In any case, NFL is completely different draw with completely different demographic. Also, Santa Clara is not Elk Grove. Elk Grove is a large suburb, yes, (~140,000 people–not too different from Santa Clara), but it truly is the edge of the metro area. Santa Clara is situated between sprawling (and extremely rich–another important distinction) South Bay cities–San Jose (900,000 people in the city limits alone), Mountain View, Palo Alto, and others.

      It also has mass transit access to the city. The blue line is already heading down that way, but I doubt it will ever really get into and through Elk Grove. Even if it did, there’s no way they’d spend the money to get to the stadium, which will be on the far side of where commuters want to go.

    • Pretty sure I’ll be riding the train to the games in Santa Clara in my nice new shiny PSL seats. Have some beers, enjoy the banter. How much more pleasant than sitting in traffic, getting to the game in a parking lot, then driving home through throngs of DUIers.

      I’d rather watch Div 3 soccer downtown than MLS in a field anywhere, not because of the game itself but because of the annoyance of getting there.

      Oh, and if you think Sac is a minor league town, says a lot about you, eh?

    • you are sitting around worrying about 49er fans you don;t even know and Sac is minor league? get a hobby

  • Dan Allison

    Actually, many of the 49ers fans will not be driving to Santa Clara, they will be taking BART and Amtrak. The new stadium was placed specifically to take advantage of public transportation. Which supports the points people have made in comments that any facility that draws large numbers of people needs to be placed where there is already or will soon be effective public transportation. The Pavilions location in Elk Grove does not meet that criteria.

  • William Burg

    I assume that the effort by Elk Grove to locate an MLS stadium on the zombie mall site is in order to justify more southward growth, into areas that are currently farmland just south of the mall site. That’s the role that Arco Arena played in North Natomas, after all: the arena and major league sports team were a means to turn farmland into suburbs. I guess you’d call it the “Farm to Cul-de-Sac Movement.”

    • nolongerinsac

      Speaking of which, since Fabian Nunez is from Southern California, why is he involved? Has anyone checked to see who owns those surrounding parcels? Could it be Nunez or his supporters?

  • Putting the stadium in Elk Grove would be a horrible choice. The league has said it wants downtown stadiums, the track record of stadiums success is downtown, the track record of stadium failures is the suburbs (Dallas, New England, Colorado), the demographics say downtown, the infrastructure says downtown, the fact that we would be competing with many other cities for the final spot in the league says it should go downtown. This is a very serious issue. Planning a stadium at the southern edge of Elk Grove could ironically be the very reason MLS decides NOT to give Sacramento a franchise.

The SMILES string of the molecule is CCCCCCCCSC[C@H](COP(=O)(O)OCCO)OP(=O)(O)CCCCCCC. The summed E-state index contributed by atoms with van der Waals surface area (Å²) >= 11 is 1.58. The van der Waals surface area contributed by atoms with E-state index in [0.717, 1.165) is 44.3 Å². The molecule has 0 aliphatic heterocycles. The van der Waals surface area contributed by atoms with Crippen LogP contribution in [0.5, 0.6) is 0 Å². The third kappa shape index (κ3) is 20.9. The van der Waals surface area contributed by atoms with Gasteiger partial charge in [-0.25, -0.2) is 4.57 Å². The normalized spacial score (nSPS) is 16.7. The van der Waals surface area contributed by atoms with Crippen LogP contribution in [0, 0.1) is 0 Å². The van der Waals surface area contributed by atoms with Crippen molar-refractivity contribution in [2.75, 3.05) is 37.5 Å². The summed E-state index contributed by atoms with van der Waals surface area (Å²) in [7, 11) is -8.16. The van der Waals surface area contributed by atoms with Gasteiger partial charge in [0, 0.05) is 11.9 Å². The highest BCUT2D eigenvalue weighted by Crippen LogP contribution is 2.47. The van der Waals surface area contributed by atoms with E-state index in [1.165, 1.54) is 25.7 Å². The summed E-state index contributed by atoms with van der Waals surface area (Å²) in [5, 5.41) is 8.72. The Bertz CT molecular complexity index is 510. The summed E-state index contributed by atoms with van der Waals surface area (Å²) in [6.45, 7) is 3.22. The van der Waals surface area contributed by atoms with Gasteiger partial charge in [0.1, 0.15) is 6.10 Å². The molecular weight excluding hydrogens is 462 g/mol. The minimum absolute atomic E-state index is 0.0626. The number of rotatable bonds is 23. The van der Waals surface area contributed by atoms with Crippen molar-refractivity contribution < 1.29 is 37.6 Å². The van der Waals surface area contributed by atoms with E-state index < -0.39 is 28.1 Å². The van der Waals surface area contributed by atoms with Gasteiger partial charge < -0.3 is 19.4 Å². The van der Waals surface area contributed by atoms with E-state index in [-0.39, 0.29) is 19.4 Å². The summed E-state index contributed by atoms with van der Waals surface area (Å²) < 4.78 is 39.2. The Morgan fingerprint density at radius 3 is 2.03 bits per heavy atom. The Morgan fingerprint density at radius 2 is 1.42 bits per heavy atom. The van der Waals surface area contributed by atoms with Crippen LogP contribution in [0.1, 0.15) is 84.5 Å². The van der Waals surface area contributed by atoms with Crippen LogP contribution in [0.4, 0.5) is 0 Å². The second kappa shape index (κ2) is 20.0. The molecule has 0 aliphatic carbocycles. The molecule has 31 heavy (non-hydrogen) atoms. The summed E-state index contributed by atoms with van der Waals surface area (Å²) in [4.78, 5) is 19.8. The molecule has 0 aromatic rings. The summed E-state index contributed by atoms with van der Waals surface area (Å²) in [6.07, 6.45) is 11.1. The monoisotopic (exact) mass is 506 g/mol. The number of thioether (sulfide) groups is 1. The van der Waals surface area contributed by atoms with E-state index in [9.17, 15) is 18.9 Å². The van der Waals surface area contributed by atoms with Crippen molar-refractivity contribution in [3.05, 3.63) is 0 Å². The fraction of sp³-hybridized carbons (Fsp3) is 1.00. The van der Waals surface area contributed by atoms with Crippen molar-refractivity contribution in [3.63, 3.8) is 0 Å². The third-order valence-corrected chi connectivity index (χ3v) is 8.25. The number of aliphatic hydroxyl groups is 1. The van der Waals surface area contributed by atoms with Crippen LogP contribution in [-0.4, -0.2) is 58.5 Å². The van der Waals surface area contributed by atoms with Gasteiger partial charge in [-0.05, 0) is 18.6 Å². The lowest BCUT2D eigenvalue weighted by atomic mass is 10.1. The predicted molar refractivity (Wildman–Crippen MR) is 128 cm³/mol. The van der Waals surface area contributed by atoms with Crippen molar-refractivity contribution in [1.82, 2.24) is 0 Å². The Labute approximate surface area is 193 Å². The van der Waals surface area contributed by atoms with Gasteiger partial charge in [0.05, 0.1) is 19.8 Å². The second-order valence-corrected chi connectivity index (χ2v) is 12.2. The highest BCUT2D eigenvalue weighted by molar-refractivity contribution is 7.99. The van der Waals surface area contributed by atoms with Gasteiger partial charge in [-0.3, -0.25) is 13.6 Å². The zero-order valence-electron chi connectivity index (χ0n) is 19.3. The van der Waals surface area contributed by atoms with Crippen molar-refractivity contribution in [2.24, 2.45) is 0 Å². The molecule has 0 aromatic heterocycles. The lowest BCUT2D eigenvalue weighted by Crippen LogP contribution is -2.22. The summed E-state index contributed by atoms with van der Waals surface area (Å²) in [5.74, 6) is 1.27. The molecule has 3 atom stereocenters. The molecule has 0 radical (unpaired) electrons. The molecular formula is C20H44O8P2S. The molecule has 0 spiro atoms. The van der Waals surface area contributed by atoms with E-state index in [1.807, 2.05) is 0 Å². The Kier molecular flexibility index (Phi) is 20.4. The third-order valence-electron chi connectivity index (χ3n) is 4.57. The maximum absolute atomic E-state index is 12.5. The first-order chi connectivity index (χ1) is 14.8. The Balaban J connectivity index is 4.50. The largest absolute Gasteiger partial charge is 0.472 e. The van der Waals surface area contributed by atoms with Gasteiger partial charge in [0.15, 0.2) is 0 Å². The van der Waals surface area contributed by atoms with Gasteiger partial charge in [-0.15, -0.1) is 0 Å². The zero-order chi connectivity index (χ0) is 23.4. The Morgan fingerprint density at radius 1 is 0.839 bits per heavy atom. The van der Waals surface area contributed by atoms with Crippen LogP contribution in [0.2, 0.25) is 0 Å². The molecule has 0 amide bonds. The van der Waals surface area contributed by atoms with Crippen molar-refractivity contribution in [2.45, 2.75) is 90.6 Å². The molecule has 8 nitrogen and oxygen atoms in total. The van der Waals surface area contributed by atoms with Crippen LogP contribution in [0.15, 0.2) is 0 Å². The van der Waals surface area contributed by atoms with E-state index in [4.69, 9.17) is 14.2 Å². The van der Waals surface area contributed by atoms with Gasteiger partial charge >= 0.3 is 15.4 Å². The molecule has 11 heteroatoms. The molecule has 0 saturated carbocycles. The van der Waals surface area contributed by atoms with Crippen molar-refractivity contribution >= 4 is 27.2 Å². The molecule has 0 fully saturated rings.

The city leaders in Elk Grove and Fabian Nunez’ group have no idea what they are doing. They still think the league is as it was 10 years ago – contracting, desperate for ownership groups, desperate for stadiums. That is absolutely not the case anymore. Sacramento needs to put the best, most attractive offer forward to the league. Elk Grove is not part of that best offer.

    Rail yards or West Sac are the only ways to go. Urban core, connected to mass transit, walkable/bike-able, closer to where MLS’ target demographic (young, urban, professionals, hipsters, affluent) are. The Elk Grove bid is little more than the civic leaders there wanting to spark more development and cover the monumental mistake (literally) that is their mall.

    • Couldn’t agree more. The Elk Grove team has absolutely zero personnel with any relevant experience building a sports franchise. They are looking at this issue purely from a monetary standpoint and what benefits it could bring to their city. In addition, the idea that there should be some partnership between Sac Republic FC and Elk Grove is absolutely ridiculous. Why would Sac Republic, who have actually made a ton of progress with building an organization and fanbase, want to have anything to do with some Elk Grove politicians? Warren has a strong track record and Joe has immense experience in leading sport organizations. What experience does the mayor of EG and Nunez bring to the table?

  • James

    William Burg hit the nail on the head. Attempts to locate an MLS stadium down near the abandoned Elk Grove Promenade is an attempt to push the urban services boundary and open up farmland to more sprawl.